By Peter Szekely
NEW YORK -The New York City Council on Thursday passed a measure that would enable hundreds of thousands of non-citizen immigrants who are in the country legally to vote in municipal elections.
If the bill is signed into law by Mayor Bill de Blasio, New York would become the largest U.S. city to allow non-citizens to participate in elections.
It would enable more than 800,000 permanent U.S. residents, or green-card holders, and other legally documented non-citizens to take part in elections for city leaders, including the mayor. Non-citizen residents would not be allowed to vote in state or federal elections.
“I am proud to be voting on legislation that will give the right to vote to green card holders and people who are authorized to work in the United States of America,” Council Speaker Corey Johnson said before the vote.
“Immigrants pay taxes,” he said. “They use city services. Their kids go to our public schools. They are part of our community, and they deserve a say in local government.”
The measure, which passed 33-to-14, just short of a veto-proof two-thirds majority, sparked an debate that was often emotional, with many members invoking their own immigrant family histories. Some said the bill’s 30-day residency requirement was too short.
The 51-member body defeated an effort by the council’s three Republican members and several Democrats to send the bill back to a committee to lengthen the residency requirement.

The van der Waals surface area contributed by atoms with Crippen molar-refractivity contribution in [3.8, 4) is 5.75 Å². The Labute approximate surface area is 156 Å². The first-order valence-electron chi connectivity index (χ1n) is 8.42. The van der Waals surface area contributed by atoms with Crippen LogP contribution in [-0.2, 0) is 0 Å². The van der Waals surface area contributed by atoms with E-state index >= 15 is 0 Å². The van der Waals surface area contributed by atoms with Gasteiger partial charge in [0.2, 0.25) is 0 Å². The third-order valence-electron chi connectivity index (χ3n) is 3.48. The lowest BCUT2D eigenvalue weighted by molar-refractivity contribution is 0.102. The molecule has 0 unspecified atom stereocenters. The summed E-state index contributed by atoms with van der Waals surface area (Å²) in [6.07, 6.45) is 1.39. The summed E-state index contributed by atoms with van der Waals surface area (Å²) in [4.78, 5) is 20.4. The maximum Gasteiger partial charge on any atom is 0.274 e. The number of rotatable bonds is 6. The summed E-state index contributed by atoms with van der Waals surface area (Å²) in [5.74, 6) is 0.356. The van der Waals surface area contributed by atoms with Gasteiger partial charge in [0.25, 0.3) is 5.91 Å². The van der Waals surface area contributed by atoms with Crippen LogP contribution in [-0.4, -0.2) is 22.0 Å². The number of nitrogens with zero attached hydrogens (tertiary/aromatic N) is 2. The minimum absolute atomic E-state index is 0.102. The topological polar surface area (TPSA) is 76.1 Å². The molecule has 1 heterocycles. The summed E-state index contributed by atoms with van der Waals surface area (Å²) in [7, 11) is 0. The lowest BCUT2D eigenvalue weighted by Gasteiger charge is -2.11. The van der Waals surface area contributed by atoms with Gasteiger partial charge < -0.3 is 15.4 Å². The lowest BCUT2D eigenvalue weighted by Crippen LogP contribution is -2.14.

“Thirty days is not enough for someone to decide who’s going to represent the greatest city in the world,” said Council Member Paul Vallone, a Democrat who voted with Republicans.
Some members also questioned whether the bill would pass legal muster, asserting that the state constitution bestows voting rights to “every citizen.”
Those concerns were shared by de Blasio, who cited misgivings over “outstanding legal questions” about the city’s authority to enact such a measure. But he suggested on Wednesday that he would still sign the legislation.
“I respect the City Council,” de Blasio told a reporter at a briefing. “My assumption is I’m just going to respect whatever they do.”
A report last year by the mayor’s office estimated that nearly 10% of the city’s 8.8 million residents were green-card holders or other immigrants with legal status.
New York would join at least 14 U.S. cities, including San Francisco, already allow non-citizens to vote in their municipal elections.
(Reporting by Peter Szekely in New York; Editing by Aurora Ellis)